www.cbr.com

Iron Man: When a Writer Used a Group of Villains to Vent Over a Grievance

Welcome to Comic Book Legends Revealed! This is the seven hundred and forty-ninth installment where we examine comic book legends and whether they are true or false.

As usual, there will be three posts, one for each of the three legends.

NOTE: If my Twitter page hits 5,000 followers, I'll do a bonus edition of Comic Book Legends Revealed that week. Great deal, right? So go follow my Twitter page, Brian_Cronin!

COMIC LEGEND:

David Michelinie continued his grievances with Rich Buckler into the pages of his Iron Man run

STATUS:

True

The other day, I did a Comic Book Legends Revealed about how David Michelinie (and Bob Layton, really, as well) left DC for Marvel due to their irritation at Rich Buckler, who was drawing Star Hunters at the time, along with Michelinie and Layton (Michelinie as the writer and Layton on inks).

Continue scrolling to keep reading Click the button below to start this article in quick view.

I'll quickly recap the incident...

Rich Buckler, then a very popular artist for DC, did the covers and with issue #4, he took over as the series' interior artist, as well...

In that issue, Buckler debuted a new space ship for the team...

Buckler had provided Michelinie a couple of choices and Michelinie thought that the one used was a lot better than the other options.

A few months later, though, Michelinie discovered that Buckler had traced the ship from a then-current animated program, Space Sentinels...

Check out the ship on the cartoon...

And see them side by side...

Michelinie explained to CBR's Alex Dueben a few years ago how he reacted to the situation...

That was the result of one of my first Great Disappointments in my comics career. I had created a series for DC that had been troubled from the start--I don't believe it ever had more than two issues in a row by the same art team. At one point a new design for a major prop was needed, and the current artist submitted several original drawings and one Xeroxed design. The originals weren't very imaginative (they turned out to have been drawn by the artist's assistant), but the Xerox was pretty cool, so we went with that. After the first issue using that design had gone to print, it was discovered that the xerox had been of an animation cell from a Saturday morning cartoon show! So basically the series that I had worked so hard to create and make original was using a line-for-line theft from a TV show.

I made my anger known to DC and was told that the artist would be replaced. But I was asked not to tell anyone until the art for the current issue was finished. When the last page of art came in, I asked my editor who the new artist would be, and he told me they had decided to keep the current guy, knowing that if that happened I would quit. This showed me that DC, at least at the time, valued a dishonest (and lazy) artist over a writer who had given them unquestioned loyalty for five years. I called Jim Shooter at Marvel and asked if I could get work there; his reply was, "Would today be too soon?"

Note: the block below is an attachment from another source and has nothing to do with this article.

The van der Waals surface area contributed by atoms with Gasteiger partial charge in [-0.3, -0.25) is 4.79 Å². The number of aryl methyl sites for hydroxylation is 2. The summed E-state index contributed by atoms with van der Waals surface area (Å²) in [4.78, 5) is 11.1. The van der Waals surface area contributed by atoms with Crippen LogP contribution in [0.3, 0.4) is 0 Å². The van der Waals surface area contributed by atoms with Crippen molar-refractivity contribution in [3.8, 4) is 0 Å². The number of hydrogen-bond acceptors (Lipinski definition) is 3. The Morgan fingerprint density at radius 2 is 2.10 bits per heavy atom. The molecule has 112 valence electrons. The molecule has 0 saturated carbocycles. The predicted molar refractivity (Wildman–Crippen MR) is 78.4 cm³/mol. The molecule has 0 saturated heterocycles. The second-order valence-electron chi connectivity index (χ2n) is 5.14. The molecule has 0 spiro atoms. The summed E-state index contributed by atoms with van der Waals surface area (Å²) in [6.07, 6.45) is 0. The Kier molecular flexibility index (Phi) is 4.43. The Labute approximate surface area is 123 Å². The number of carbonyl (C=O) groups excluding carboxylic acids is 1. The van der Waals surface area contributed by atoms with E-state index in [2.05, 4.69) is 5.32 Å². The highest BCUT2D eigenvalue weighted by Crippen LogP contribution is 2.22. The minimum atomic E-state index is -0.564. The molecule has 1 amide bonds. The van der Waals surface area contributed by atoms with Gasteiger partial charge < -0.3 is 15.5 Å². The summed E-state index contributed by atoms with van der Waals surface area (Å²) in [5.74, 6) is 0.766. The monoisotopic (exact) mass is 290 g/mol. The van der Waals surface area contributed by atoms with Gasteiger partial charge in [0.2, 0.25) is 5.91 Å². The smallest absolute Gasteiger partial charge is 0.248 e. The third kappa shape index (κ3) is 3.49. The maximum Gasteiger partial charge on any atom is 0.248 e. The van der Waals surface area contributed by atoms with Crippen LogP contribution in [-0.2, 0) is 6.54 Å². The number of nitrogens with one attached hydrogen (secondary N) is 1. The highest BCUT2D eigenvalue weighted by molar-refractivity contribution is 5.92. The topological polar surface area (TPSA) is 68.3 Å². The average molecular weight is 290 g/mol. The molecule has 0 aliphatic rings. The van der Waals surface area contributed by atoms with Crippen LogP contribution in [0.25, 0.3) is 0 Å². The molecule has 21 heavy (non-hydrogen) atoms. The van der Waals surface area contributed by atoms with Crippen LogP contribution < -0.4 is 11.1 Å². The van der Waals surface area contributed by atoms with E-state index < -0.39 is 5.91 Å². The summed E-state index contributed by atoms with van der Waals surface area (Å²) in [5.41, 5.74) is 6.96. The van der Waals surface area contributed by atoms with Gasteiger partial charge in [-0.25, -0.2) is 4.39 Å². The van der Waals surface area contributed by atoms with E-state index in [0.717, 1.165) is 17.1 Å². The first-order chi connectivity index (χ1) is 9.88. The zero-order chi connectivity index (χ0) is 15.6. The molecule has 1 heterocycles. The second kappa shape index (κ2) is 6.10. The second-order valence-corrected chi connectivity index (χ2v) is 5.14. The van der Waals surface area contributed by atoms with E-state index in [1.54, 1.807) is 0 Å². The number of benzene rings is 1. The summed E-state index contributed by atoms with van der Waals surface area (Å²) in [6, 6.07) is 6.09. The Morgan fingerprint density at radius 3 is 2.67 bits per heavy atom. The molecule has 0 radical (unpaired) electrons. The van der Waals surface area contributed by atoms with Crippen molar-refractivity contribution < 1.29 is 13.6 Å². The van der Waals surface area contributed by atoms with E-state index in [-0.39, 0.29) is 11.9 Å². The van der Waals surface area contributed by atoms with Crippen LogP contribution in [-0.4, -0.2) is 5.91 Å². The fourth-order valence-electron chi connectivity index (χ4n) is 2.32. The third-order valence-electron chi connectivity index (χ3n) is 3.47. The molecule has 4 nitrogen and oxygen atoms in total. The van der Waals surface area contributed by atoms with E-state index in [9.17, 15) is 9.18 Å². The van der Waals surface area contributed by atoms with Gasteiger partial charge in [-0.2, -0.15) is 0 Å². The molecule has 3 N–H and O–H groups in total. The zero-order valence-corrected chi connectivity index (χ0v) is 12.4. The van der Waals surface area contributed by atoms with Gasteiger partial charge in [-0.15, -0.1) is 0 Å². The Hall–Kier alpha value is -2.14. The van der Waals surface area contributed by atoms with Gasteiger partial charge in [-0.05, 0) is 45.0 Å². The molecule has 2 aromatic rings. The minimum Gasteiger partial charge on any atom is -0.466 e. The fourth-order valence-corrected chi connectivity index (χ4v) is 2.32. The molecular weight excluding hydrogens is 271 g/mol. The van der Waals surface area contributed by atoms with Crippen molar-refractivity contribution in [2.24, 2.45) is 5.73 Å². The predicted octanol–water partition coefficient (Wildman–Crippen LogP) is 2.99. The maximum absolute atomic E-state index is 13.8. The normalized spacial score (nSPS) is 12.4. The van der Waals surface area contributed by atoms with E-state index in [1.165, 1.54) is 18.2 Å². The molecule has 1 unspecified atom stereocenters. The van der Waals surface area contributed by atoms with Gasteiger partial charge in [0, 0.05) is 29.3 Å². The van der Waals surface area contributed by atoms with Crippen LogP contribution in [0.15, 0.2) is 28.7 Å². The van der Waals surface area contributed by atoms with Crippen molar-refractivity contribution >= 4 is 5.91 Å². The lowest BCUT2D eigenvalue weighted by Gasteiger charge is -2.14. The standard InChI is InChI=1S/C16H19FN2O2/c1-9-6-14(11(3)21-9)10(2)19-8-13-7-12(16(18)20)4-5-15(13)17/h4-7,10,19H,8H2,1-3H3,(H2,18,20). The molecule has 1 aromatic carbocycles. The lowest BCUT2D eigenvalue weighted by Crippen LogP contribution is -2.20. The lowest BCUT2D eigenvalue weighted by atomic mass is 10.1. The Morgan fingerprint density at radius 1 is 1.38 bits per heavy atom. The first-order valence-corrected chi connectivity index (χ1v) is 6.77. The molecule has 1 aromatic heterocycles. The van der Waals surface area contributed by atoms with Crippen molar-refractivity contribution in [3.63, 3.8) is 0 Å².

At the time, Michelinie had additionally claimed that Buckler had put the blame of the copied ship ALSO on his assistants.

Okay, so Michelinie takes over writing duties on Iron Man and Layton plotted the series with him and did finishes over John Romita Jr.'s layouts (and other guest artists).

In Iron Man #117 (by Layton, Michelinie and Romita Jr.), Iron Man defeats the Spymaster, who was trying to steal shareholder information about Stark International. However, we pull back to see a group of guys who hired the Spymaster and it turns out that they were SHIELD agents!

So, the next issue (John Byrne filling in for Romita), Stark goes to visit the SHIELD Helicarrier, not knowing that four of the agents there want him dead.

We also learn that one of the agents is named Val and another is named Buck.

Val Adair then introduces himself to Tony...

The agents then use knockout gas to knockout everyone on board and they toss Tony off the helicarrier...

Luckily, Tony gets into his armor before he splatters all over the ground. He flies back up and attacks them and learns that their plan was to take over his company to keep him from shifting away from making munitions...

At the end of the issue, Buck is holding Nick Fury hostage...

Iron Man deals with Buck pretty easily in the next issue (Romita Jr. back), but during the time everyone was out cold, the helicarrier drifted into Russian airspace, so that's a whole other problem...

Okay, so that gets settled and SHIELD takes Buck into custody and we learn that his last name is Richlen. He also blames his assistants for his own actions...

Well, obviously you get that Buck Richlen is a Rich Buckler reference, but Val Adair is ALSO a Buckler reference, since Buckler was, at the time, doing work for Marvel and DC and using then pseudonym Ron Validar, like on this Hulk cover...

So yeah, Michelinie and Layton were not fans.

_______________________________________________________________________________

Check out some other legends from Legends Revealed:

1. Did Kevin Smith Write a Decoy Screenplay for Batman v. Superman: Dawn of Justice?

2. Did How I Met Your Mother Work an Insult of the Show by Star Jason Segel Into an Episode of the Series?

3. Did Joss Whedon Cast a Lead in a Film Based Just on One Scene in the Avengers Where She Was an Extra?

4. Was A Long Day’s Journey Into Night Released Two Decades Before Eugene O’Neill Intended it to be Released?_______________________________________________________________________________

Check back soon for part 2 of this installment's legends!

And remember, if you have a legend that you're curious about, drop me a line at either brianc@cbr.com or cronb01@aol.com!

Top 100 Comics of the 2010s: #80-76

More in CBR Exclusives